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Monday, 3 April 2017

Discover & explore: Patrick Heron (Art)

Today's Discover & explore service at St Stephen Walbrook, explored the theme of art through the life and work of Patrick Heron. The service featured the Choral Scholars of St Martin-in-the-Fields singing Come, ye sons of art by Henry Purcell, Super flumina Babylonis by Giovanni da Palestrina, Aspire to God My Soul by David Bednall and Cantate Domino by Pitoni.

The next Discover & explore service is on Monday 3 April at 1.10pm when, together with the Choral Scholars, I will explore the theme of internet (and the London Internet Church) through the life and work of Peter Delaney.

There will then be a short break and the next series of Discover & explore services, which will explore Reformation500 themes, will begin on 24th April.

In today's service I said:

The Guardian’s obituary for Patrick Heron was entitled ‘The Colour of Genius’. In it, Heron was lauded as having been “one of the half dozen important British painters of the twentieth century.” “Many things contributed to this country's late awakening to the power and importance of modern art after the second world war, but among them Heron's work as painter, critic, and polemicist was a key factor.”

Heron was one of Britain’s foremost abstract painters. He was also a writer and designer, based in St. Ives, Cornwall. He lived in Cornwall as a child from the age of five and returned there for the final 14 months of the war in order to work for the potter, Bernard Leach. “One of his friends was the Guardian journalist Mark Arnold-Forster, who, a few years later, sold him Eagle's Nest, a house with a famous garden high above the Atlantic at Zennor, near St Ives, where Heron had spent childhood holidays. Heron's move to Eagle's Nest coincided with his move into non-figurative painting, and among his first works of the period were the garden paintings, opalescent meshes of colour streaked and dribbled vertically on to the canvases.”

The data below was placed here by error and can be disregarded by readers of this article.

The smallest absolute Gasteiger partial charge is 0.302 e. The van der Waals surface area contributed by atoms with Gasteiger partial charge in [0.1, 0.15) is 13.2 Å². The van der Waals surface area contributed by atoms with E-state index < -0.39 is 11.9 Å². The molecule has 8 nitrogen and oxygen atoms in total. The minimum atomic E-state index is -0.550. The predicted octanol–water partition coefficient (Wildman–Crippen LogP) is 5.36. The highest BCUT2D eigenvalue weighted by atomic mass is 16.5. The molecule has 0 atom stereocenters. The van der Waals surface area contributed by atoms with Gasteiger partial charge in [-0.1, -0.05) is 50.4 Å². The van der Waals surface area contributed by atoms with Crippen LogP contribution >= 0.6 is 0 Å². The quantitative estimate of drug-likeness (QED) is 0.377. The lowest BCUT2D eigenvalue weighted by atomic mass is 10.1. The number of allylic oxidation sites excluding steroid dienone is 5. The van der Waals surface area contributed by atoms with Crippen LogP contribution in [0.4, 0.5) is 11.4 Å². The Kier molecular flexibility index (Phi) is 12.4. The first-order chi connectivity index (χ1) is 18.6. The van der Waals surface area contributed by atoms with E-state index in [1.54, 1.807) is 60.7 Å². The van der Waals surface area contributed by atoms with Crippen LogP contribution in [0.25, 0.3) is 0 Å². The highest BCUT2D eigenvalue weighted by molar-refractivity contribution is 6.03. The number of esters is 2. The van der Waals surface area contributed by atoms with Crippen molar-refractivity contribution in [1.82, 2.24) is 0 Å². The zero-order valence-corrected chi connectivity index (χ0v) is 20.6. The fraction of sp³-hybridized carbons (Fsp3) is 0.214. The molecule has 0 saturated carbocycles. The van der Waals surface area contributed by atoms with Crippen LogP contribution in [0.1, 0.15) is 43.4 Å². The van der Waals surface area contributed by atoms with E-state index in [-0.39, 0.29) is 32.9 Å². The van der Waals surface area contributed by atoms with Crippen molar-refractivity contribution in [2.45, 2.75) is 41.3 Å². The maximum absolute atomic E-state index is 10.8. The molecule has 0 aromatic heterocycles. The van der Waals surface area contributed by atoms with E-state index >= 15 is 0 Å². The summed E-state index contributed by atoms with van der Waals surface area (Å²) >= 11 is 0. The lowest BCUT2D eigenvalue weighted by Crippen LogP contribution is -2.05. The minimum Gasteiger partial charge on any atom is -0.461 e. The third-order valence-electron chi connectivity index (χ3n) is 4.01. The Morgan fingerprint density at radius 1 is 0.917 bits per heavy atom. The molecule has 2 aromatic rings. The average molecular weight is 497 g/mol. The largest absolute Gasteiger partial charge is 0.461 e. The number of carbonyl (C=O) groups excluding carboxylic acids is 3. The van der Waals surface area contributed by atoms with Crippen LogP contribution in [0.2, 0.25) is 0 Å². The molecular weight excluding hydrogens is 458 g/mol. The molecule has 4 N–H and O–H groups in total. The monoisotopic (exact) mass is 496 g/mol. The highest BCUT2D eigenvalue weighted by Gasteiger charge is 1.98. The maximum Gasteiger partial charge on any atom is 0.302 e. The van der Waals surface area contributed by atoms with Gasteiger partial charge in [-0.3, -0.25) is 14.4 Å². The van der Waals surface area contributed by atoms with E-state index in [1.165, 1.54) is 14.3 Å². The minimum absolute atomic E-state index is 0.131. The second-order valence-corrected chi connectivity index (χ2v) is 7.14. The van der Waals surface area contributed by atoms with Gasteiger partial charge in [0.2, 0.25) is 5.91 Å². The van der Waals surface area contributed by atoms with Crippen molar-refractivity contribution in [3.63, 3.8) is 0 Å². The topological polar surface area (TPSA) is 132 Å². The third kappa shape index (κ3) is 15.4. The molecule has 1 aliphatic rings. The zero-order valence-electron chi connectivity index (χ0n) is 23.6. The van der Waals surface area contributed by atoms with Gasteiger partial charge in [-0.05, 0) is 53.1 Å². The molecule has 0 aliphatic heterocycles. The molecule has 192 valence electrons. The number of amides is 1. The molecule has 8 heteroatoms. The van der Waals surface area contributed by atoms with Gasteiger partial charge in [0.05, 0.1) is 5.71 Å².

His work became recognised for its bold use of colour and light which redefined British abstract art in the 1960’s. Initially inspired by the French painters Henri Matisse and Georges Braque, he turned to abstraction in his mid-30s, under the influence of Abstract Expressionism, in particular the Colour Field Painting style popularized by Mark Rothko and Barnett Newman. His work is noted for its saturated colour and – despite being unmistakeably abstract – the essential naturalism of its forms. These qualities are apparent in the dazzling kneelers he designed in 1993 to surround Henry Moore’s circular altar at St Stephen Walbrook.

Heron insisted that he ‘was not a member of any church’ and his images were made from a ‘purely pictorial experience’. Our kneelers were the only work he made for a church and the only other Ecclesiastical connection to his work is that the Methodist Collection of Art purchased a painting of a Crucifix and Candles at Night, which is derived from a part of a painting by Titian in the National Gallery. Frances Hoyland speaking about this image said “Heron has used his senses - his body - his flesh -and made something attractive; and maybe he, too, was a channel of Grace.”

I think that another way in which Heron was a channel of grace was through his forging of images from natural forms. His garden paintings were a response to the petals and leaves of the camellias and azaleas that were in flower all over the garden at Eagle’s Nest, their home in St Ives, when he and his wife arrived there to live. Similarly, the paintings that he was making when he died were typical of his style in their use of vibrant colour, and in their imagery, which alluded to the flowers and rocks found around the Cornish coast.